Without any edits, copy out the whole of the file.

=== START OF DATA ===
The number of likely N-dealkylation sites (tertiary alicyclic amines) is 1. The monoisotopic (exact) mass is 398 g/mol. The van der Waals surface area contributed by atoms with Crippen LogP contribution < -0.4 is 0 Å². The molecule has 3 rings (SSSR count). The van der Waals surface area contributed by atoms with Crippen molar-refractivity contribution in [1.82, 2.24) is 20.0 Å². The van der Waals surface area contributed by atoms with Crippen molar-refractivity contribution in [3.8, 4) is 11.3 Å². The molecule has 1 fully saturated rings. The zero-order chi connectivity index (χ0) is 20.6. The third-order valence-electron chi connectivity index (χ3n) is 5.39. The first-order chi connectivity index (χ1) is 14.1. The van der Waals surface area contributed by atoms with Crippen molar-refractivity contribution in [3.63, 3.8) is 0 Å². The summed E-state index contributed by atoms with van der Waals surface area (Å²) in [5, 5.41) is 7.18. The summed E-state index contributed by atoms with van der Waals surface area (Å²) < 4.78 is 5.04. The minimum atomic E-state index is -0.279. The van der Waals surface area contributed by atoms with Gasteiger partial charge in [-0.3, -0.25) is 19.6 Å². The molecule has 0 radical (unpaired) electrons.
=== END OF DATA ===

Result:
The number of likely N-dealkylation sites (tertiary alicyclic amines) is 1. The monoisotopic (exact) mass is 398 g/mol. The van der Waals surface area contributed by atoms with Crippen LogP contribution < -0.4 is 0 Å². The molecule has 3 rings (SSSR count). The van der Waals surface area contributed by atoms with Crippen molar-refractivity contribution in [1.82, 2.24) is 20.0 Å². The van der Waals surface area contributed by atoms with Crippen molar-refractivity contribution in [3.8, 4) is 11.3 Å². The molecule has 1 fully saturated rings. The zero-order chi connectivity index (χ0) is 20.6. The third-order valence-electron chi connectivity index (χ3n) is 5.39. The first-order chi connectivity index (χ1) is 14.1. The van der Waals surface area contributed by atoms with Crippen molar-refractivity contribution in [3.63, 3.8) is 0 Å². The summed E-state index contributed by atoms with van der Waals surface area (Å²) in [5, 5.41) is 7.18. The summed E-state index contributed by atoms with van der Waals surface area (Å²) < 4.78 is 5.04. The minimum atomic E-state index is -0.279. The van der Waals surface area contributed by atoms with Gasteiger partial charge in [-0.3, -0.25) is 19.6 Å². The molecule has 0 radical (unpaired) electrons.